Not long ago, investors counted on government bonds to be the foundation of a stable retirement. For many years, bonds were the top choice of older, more conservative investors within a few years of retirement.
Now, though, the soon-to-be-retired, along with those already in retirement, seek alternatives to bonds. These seniors seek alternatives to bonds that can provide them with slow, steady growth without too much risk. Given the current low bond yields, there is an understandable movement away from government bonds.
Annuities are financial tools that provide guaranteed streams of predictable income when you no longer work. Wealth advisers inexperienced in the distribution phase of life are sometimes dismissive of annuities and other safe money products. Most of the time, that's because they don't understand how annuities work and what a powerful portfolio component they can be.
However, once a person discovers more about annuities, they usually want to include one in their retirement plan.
Can annuities help you achieve diversification in a turbulent economic environment?
Most investors understand that it's not a best practice to put all one's money in a single asset. On the other hand, the idea that one can balance one's portfolio through diversification may be a myth.
According to a 2018 report from Statista, a leading provider of market data, there were only 5,424 actively traded companies in the U.S. However, in that same year, there around 8,094 mutual funds.
When you think it, this means that over 8,000 funds were competing for the same 5,424 securities. There's bound to be some overlap. How can you know precisely in which of those 8,000 funds to place your cash?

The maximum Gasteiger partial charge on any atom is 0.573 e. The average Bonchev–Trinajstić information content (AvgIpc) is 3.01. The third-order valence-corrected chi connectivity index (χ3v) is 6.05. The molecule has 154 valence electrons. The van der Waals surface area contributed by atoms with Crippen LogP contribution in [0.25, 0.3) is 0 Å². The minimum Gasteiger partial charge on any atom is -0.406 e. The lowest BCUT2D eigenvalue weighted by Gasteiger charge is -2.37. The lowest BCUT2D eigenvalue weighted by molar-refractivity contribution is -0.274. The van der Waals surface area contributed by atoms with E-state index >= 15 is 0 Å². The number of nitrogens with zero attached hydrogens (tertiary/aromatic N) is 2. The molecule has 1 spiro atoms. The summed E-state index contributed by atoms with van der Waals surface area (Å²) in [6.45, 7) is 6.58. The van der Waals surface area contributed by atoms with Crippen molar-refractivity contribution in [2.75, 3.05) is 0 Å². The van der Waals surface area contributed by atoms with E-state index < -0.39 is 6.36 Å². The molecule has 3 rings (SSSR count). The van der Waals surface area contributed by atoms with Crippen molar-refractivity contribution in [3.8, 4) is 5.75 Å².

The answer to that question, unfortunately, is often determined by what funds your employer offers in their 401(k) plan. Out of 8,000 funds, your employer plan will probably have, at most, 25 or 30 choices.
So, of over 5,000 traded companies and 8,000 different funds, you get only a handful of options with an employer plan. If you rely solely on an employer plan for your retirement, you will very likely sacrifice diversification and proper asset allocation.
Bonds might be a choice.
In the past, employees who wanted to shore up their employer-sponsored plans often turned to bonds. Treasury and municipal bonds have repeatedly proven to be a safer means of achieving growth while mitigating risk. However, bonds may become less than ideal if overall interest rates become volatile.
While they do have some risk, bonds are typically considered a safe money product. However, in our current zero-interest environment and record-high equities markets, bonds have lost some of their luster. Investors concerned about risk but needing gains are now looking for reasonably safe alternatives to bonds.
Could fixed-index annuities be the answer?
A fixed-index annuity (FIA) could be the solution for risk-averse retirees and retirees. In a FIA, you give your money to an insurance company that places those funds in a general fund. The annuity company then makes investments designed to provide the highest possible gains without unnecessary exposure to risk.
FIAs minimum interest guarantee means that your principal is protected from market volatility, something that is increasingly important as you plan for retirement. For those comfortable with Certificate of Deposit-like returns, indexed annuities could be an excellent addition to the "safe money" part of your portfolio.
However, you should be aware that an indexed annuity does not take full advantage of stock market gains. In most instances, you will not receive dividends, and something known as the "participation rate" can limit gains. On the plus side, though, you will still get a minimum guaranteed interest rate depending on your contract, even if there is a market downturn. These products have no exposure to market risk.
Summing it up: Before making any decisions with your wealth, you should consult a qualified retirement and income specialist. If you're considering adding annuities to your retirement mix, do your research first and talk to a safe money specialist who understands the product's pros and cons.